Someone who equates defense with outlet passing and makes it share the same throwaway sentence. Never mind defense is half the game, that an all-world defender will always be as important and as destructive as a 25-point scorer. Never mind Tim Duncan, in his prime, was both of those things.

Never mind, in the history of the NBA, there have been, perhaps, four of those guys. Wilt, Jordan, Kareem and Duncan (late add-on: Hakeem, too. What was I thinking forgetting him?). Maybe Shaq in 2000-01, definitely not Russell (didn't score enough), probably not Malone (a fine defender, but not a game-changer).

Never mind pace or changes in landscape or role or minutes allotment or function or form or context or the fact that Shaughnessy lists Bob Cousy ahead of Duncan. Never mind that Bob Cousy shot 37.5 percent for his career and couldn't guard a tree. Oh, but Cousy helped revolutionize the game with his derring-do. Well, then why don't we toss Jumpin' Joe Fulks in the top 10? After all, he essentially created the modern jump shot, and that was pretty revolutionary. But does influence outweigh actual contribution?

Ah, crap. I'm getting into it. This pointless argument. This is why I like bars with no TVs in them, ones that feature patrons who either have no idea what I do for a living or who wouldn't care to talk sports even if informed.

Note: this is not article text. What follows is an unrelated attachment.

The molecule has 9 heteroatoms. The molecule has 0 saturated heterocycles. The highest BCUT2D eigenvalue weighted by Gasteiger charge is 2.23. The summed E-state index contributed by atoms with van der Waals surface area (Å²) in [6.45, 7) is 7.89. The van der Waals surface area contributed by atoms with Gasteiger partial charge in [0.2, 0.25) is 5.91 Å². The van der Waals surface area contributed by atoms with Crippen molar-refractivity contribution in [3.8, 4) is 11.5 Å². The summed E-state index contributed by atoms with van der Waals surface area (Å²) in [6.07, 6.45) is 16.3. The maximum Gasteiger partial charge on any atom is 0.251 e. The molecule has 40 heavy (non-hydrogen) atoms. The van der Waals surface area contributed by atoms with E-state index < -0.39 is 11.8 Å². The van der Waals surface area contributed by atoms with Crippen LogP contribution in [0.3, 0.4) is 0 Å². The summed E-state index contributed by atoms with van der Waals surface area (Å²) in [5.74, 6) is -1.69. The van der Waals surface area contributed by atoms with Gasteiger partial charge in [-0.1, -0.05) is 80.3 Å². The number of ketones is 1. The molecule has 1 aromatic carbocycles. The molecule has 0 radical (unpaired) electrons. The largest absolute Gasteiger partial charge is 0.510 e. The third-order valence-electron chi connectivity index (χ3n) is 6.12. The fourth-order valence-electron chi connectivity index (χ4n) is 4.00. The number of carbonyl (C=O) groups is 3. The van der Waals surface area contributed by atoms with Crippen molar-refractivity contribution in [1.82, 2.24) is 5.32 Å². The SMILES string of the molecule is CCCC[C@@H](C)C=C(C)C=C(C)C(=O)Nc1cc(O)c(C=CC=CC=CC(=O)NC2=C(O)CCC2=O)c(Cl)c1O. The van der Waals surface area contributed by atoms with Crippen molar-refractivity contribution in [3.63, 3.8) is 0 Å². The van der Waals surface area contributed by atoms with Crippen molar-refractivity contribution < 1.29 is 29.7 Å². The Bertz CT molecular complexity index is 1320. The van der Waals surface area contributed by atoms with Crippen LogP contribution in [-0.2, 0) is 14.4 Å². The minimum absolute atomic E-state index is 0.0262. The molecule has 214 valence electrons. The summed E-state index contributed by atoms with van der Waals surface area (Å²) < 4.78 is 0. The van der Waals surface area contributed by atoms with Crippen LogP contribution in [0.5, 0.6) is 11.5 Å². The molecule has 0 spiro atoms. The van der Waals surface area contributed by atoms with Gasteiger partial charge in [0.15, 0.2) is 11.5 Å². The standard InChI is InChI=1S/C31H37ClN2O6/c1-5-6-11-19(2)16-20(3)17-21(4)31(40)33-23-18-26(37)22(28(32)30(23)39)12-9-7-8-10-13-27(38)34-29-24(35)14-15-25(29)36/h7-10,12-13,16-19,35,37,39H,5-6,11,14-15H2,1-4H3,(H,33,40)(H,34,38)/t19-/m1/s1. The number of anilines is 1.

What I want to go away is the idea that this somehow is a form of analysis, or that this makes us smarter, or that this sort of drivel is designed to do anything more than to inflame. People accuse me of the same thing when I write something they don't agree with, or something that Tim Legler wouldn't agree with, but believe me when I tell you the less attention sent my way, the happier I am.

And ranking things, as I found last summer, is the quickest way to enrage. Because a healthy chunk of sports fans can't handle nuance. They can't handle being told, "there are a lot of things this person does right, but this aspect of his game needs to be worked on." They'd much prefer the difference between "two" and "three."

But I don't think that of most fans, otherwise I wouldn't write how I write - even when I rank. Dan Shaughnessy does think that of sports fans, those moist-brow'd masses who can barely fit on their bar stools and who can't wait to hear what Dan thinks is the difference between "nine" and "12."